This is just another controversial tactic from a controversial organization.
In the jungle – or, in a sense, the wilderness – the fittest and the strongest always survive. But for a wildlife photographer, this does not really hold weight on his job. Heck, the animals do not even care about getting some shots from the camera lenses. But unfortunately for him, an infamous animal rights watchdog gives absolute damn – and it is for a very ridiculous reason.
Call it strange or funny, but a photographer is actually being sued for taking photos of a monkey for years. The case has already reached the 9th Court of Appeals thanks to People for Ethical Treatment of Animals (PETA).
The organization claims to represent the monkey involved, thus the filing. The photographer named David Slater, on the other hand, is already broke. He is reportedly facing bankruptcy, as reported by IFLScience.
Apparently, the judges have already ruled the case in which the monkey cannot own the copyright. But, in one way or another, PETA always find a way to counter the decision (for the third time already).
The copyright issue dates back years ago and involves the now infamous portrait of a monkey – a black Sulawesi crested macaque. It was posted on Wikipedia, but without license. The photographer, upon finding out, objected and appealed that he owned the said photo.
But for some reason, Wikipedia countered and claimed that the monkey itself owned the photo. Again, just to make it clear: they were claiming that the animal has the copyright to the photo.
Then here came PETA, deciding to take the case up and represent the monkey. This happened right after Slater used the image in a book composed of all the wildlife photographs he acquired. He was being sued, as well as the publisher, for breaching copyright laws.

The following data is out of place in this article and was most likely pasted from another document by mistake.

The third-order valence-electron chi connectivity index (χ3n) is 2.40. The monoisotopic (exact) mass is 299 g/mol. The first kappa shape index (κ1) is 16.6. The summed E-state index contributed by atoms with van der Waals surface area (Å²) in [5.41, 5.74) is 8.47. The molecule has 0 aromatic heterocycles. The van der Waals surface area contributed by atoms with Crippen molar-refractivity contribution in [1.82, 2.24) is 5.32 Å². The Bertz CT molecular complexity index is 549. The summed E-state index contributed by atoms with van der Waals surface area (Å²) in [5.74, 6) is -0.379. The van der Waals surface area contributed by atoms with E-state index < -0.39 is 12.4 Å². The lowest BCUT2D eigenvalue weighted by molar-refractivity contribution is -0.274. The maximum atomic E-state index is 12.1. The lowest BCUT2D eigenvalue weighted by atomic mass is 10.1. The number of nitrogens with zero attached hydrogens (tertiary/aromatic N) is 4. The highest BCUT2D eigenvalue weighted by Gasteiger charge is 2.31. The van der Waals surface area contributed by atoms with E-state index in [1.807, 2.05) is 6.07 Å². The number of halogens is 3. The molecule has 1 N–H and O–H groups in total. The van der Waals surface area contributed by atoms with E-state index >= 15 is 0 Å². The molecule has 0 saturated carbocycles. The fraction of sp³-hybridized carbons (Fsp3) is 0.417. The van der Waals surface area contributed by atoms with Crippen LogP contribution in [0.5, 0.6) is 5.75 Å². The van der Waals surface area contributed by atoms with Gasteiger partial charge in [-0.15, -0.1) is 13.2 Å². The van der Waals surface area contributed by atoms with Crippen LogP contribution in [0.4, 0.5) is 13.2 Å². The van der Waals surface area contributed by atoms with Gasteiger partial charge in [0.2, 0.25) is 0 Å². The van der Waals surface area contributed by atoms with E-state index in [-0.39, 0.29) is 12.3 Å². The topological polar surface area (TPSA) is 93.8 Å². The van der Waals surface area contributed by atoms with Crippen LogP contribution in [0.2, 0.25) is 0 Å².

The animal rights group then went to file a court order, administering any incoming proceeds accumulated by the image. They announced that these will be used for the conservation of the species. The only catch, though, is that they never showed interest towards the animal not until the issue surfaced.
PETA’s argument is that the monkey itself took the photo. How exactly? Well, it basically pressed the button of the camera owned by none other than Slater. And by these so-called facts, the group suggested that the monkey has the copyright.
Many believe that the group’s ulterior motive is to push their own agenda, that animals can be treated similarly like humans in the eyes of law.
Here is what the organization had to say:
If this lawsuit succeeds, it will be the first time that a non-human animal is declared the owner of property, rather than being declared a piece of property himself or herself.”
This is just one of the many “gimmicks” from PETA that have earned the ire of people. They believe that the group has gone far to the cuckoo side of things; that, in some form or another, they have lost track of their humanity. Regardless of which is true, the photographer involved is in deep trouble.
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